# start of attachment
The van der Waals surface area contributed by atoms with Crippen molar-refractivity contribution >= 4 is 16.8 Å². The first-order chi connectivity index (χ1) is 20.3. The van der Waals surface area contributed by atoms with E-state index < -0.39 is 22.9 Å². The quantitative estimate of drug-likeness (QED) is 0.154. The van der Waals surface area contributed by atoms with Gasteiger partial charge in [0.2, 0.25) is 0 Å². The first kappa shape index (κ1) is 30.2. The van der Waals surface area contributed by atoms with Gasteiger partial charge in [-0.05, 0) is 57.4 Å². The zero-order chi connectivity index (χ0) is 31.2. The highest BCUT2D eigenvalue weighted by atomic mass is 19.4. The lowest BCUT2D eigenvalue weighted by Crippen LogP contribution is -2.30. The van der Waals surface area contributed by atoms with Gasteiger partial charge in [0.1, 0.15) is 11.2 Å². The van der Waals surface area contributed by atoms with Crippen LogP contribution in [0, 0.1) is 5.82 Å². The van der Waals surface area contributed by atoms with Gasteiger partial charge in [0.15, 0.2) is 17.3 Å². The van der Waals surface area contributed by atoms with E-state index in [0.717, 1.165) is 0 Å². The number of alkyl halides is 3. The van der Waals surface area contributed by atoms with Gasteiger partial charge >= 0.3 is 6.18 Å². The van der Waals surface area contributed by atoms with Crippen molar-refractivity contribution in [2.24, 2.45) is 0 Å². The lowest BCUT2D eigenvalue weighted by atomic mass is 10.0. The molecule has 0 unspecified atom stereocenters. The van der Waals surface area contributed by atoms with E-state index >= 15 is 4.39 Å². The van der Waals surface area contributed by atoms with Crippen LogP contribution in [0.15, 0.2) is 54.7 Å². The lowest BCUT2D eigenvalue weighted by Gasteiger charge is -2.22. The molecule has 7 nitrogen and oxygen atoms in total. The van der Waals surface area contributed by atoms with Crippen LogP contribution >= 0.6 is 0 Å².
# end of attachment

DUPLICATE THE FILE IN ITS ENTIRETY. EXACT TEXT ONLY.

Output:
The van der Waals surface area contributed by atoms with Crippen molar-refractivity contribution >= 4 is 16.8 Å². The first-order chi connectivity index (χ1) is 20.3. The van der Waals surface area contributed by atoms with E-state index < -0.39 is 22.9 Å². The quantitative estimate of drug-likeness (QED) is 0.154. The van der Waals surface area contributed by atoms with Gasteiger partial charge in [0.2, 0.25) is 0 Å². The first kappa shape index (κ1) is 30.2. The van der Waals surface area contributed by atoms with Gasteiger partial charge in [-0.05, 0) is 57.4 Å². The zero-order chi connectivity index (χ0) is 31.2. The highest BCUT2D eigenvalue weighted by atomic mass is 19.4. The lowest BCUT2D eigenvalue weighted by Crippen LogP contribution is -2.30. The van der Waals surface area contributed by atoms with Gasteiger partial charge in [0.1, 0.15) is 11.2 Å². The van der Waals surface area contributed by atoms with Crippen LogP contribution in [0, 0.1) is 5.82 Å². The van der Waals surface area contributed by atoms with Gasteiger partial charge in [0.15, 0.2) is 17.3 Å². The van der Waals surface area contributed by atoms with E-state index in [0.717, 1.165) is 0 Å². The number of alkyl halides is 3. The van der Waals surface area contributed by atoms with Gasteiger partial charge >= 0.3 is 6.18 Å². The van der Waals surface area contributed by atoms with Crippen molar-refractivity contribution in [2.24, 2.45) is 0 Å². The lowest BCUT2D eigenvalue weighted by atomic mass is 10.0. The molecule has 0 unspecified atom stereocenters. The van der Waals surface area contributed by atoms with E-state index >= 15 is 4.39 Å². The van der Waals surface area contributed by atoms with Crippen LogP contribution in [0.15, 0.2) is 54.7 Å². The lowest BCUT2D eigenvalue weighted by Gasteiger charge is -2.22. The molecule has 7 nitrogen and oxygen atoms in total. The van der Waals surface area contributed by atoms with Crippen LogP contribution >= 0.6 is 0 Å².